At 38, Mayyim Hayyim executive director Carrie Bornstein became the surrogate for a London couple who couldn’t conceive on their own. We last chatted with her about her motivations and emotions when she was newly pregnant.

On Sept. 28, she had the baby girl, which she chronicled on her blog, There’s No I In Uterus. Now back to her regularly scheduled life as a mother of three, she caught up with JewishBoston to discuss the pregnancy and birth experience.

Last we talked, you’d just discovered you were pregnant. Catch us up.


There was definitely a big question mark in March. We found out that there are certain antibodies in my blood that we needed to make sure the baby didn’t have. The fertility clinic screwed up and said the baby didn’t have the same antibodies as me, but she totally did. They did the wrong tests, and then the tests were read wrong. I got to my OB, who asked that the clinic send the details of the blood test for their files. They sent the results to me, and I looked at it and was like, “Why does it say positive?” It was a big mess that never posed a threat to my health but could have posed a big threat to the baby’s health. Had things gone the wrong way, I would have had to go to the hospital once every 10 days for a blood transfusion for the baby. We dodged the bullet, and the antibody levels never rose. I had to get blood tests monthly and extra ultrasounds to make sure everything was progressing.

Oh, no. Was there ever a moment you thought, “Why did I do this?”

Probably. It was frightening and overwhelming. And on top of that, I have three kids and was running an organization. And I live in Sharon, and was going into Beth Israel. I felt angry because it was preventable. If it were just a fluke, I think I would have had a different perspective. The doctor said that some people could definitely terminate a pregnancy over this. But that wasn’t my choice.

How did you decide to continue the pregnancy?

[The parents] were on Skype with the high-risk doctor when we really found out the extent of everything. To be honest, behind the scenes, later, I found out that the father was furious about what happened. The mother was thrilled that we didn’t have to terminate. She was so eye-on-the-prize about it. If there was an issue with my health being at risk, I would have had a say.

How did it go otherwise?

It’s a double-edged sword. Because we have access to such excellent medical care and the doctor you see at any given time is the one who wrote the textbook, it means that you have a much better knowledge of potential issues. Had we not known about this [blood issue], the pregnancy would have been totally normal. In the end, everything went smoothly and nothing was problematic.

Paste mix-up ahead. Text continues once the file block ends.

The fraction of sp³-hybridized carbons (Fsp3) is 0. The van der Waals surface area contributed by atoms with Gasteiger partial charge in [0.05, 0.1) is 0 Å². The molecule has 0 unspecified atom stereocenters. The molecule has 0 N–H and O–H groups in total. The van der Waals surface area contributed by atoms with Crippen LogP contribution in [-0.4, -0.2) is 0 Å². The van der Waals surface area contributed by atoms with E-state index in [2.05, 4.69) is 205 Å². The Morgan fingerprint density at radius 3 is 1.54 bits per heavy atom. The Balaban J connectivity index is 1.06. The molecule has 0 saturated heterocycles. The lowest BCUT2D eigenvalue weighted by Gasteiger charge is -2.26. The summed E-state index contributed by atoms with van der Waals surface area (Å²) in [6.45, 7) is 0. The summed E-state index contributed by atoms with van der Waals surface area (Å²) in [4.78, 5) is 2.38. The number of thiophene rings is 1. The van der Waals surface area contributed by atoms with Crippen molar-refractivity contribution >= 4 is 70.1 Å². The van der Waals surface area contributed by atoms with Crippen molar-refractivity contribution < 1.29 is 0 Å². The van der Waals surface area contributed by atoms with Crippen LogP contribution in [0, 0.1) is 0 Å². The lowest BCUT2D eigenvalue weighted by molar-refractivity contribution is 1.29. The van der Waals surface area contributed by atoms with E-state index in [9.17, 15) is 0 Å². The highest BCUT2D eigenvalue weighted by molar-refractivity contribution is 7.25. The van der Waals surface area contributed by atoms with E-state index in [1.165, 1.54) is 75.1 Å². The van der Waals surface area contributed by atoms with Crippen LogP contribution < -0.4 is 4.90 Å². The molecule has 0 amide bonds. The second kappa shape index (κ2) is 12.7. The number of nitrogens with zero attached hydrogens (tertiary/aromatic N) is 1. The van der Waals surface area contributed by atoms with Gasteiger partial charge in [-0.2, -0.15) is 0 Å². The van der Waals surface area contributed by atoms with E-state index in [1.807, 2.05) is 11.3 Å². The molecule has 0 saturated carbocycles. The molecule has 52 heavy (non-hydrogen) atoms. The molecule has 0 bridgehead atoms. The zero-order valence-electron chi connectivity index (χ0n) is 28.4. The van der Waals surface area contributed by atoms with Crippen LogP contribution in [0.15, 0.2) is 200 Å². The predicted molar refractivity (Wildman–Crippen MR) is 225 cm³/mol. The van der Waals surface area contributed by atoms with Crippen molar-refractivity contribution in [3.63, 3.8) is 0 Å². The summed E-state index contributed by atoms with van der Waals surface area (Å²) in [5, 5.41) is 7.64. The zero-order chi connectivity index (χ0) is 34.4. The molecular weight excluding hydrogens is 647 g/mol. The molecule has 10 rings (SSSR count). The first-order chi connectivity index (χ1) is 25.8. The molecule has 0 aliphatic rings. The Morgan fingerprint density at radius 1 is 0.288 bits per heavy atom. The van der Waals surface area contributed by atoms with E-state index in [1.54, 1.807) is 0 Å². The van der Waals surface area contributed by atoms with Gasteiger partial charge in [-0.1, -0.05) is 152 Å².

When did the parents arrive?

The couple came to the States at 37 weeks. They were in London. They came just to be local, because I had my other deliveries early and fast. They stayed at an Airbnb in Everett; we got together a few times, and they came to all the appointments once they arrived.

How was it to see them in real life?


They felt the baby kicking. To be a part of that and to have time together, they felt like family. These are people I am connected to in a very deep way.


Describe the actual birth process. What was it like to hand over the baby you’d carried?


At 38 weeks and five days, I went in for an ultrasound, and they found that the fluid around the baby was measuring low, which wasn’t dangerous but could get dangerous quickly. My doctor said, “OK, it’s time.” She said I could go in to be induced that night or the next morning. We went in that night, and then she was born early that morning.


The baby went right to them. The only “handing over” was giving birth. A lot of people feel a sense of loss for me, like I was losing something. It’s the opposite. To see two people trying to have a baby for so many years, to give them that baby, it’s extraordinary. I got to be there when these people became parents.


We were all in the delivery room. Her dad had skin-to-skin contact right away. The baby was on the scale at one point, and her mom didn’t know whether to go to me, to thank me, or go to her.


How did they thank you? How do you thank someone for this?


They brought gifts. There were a lot of thank yous. They brought a bottle of scotch—I don’t drink that, but my husband does—and an engraved decanter that says “L’Chaim.” They can’t say thank you enough. And totally coincidentally, the baby’s Jewish name is also mine.


Did you see them after the birth? What’s it been like postpartum?


It was great to see them together and a lot of fun to hang out. I feel sad it’s over. Through the whole process and preparing for it and getting ready for them to go, we were both very aware that this whole great thing is ending. We’ve been in touch, and I suspect that we’re in each other’s lives forever. It really feels like a family relationship now.


How was your recovery?


My recovery was very good. I didn’t know what it would be like to recover from birth without being up all night! I took three weeks off, worked from home a week, then came back full-time. By and large it was a very small recovery. And I got an epidural!


How did your husband and kids do through the birthing process?


My husband was in the delivery room; he had to get as many pictures as possible. My kids were excited to see the baby but then were like, OK, I’m going to ride my bike now. My 4-year-old asked if I could make a baby for them in my belly. My oldest two did not ask that question!


Would you do it again?


I am not going to do it, but I understand why people do. It’s like any big thing you do that’s hard. Once you’ve done it, you’ve done it, and you know the benefits and rewards. Knowing I put effort into something so concrete and that it had such a big outcome was so rewarding, to know I did it.

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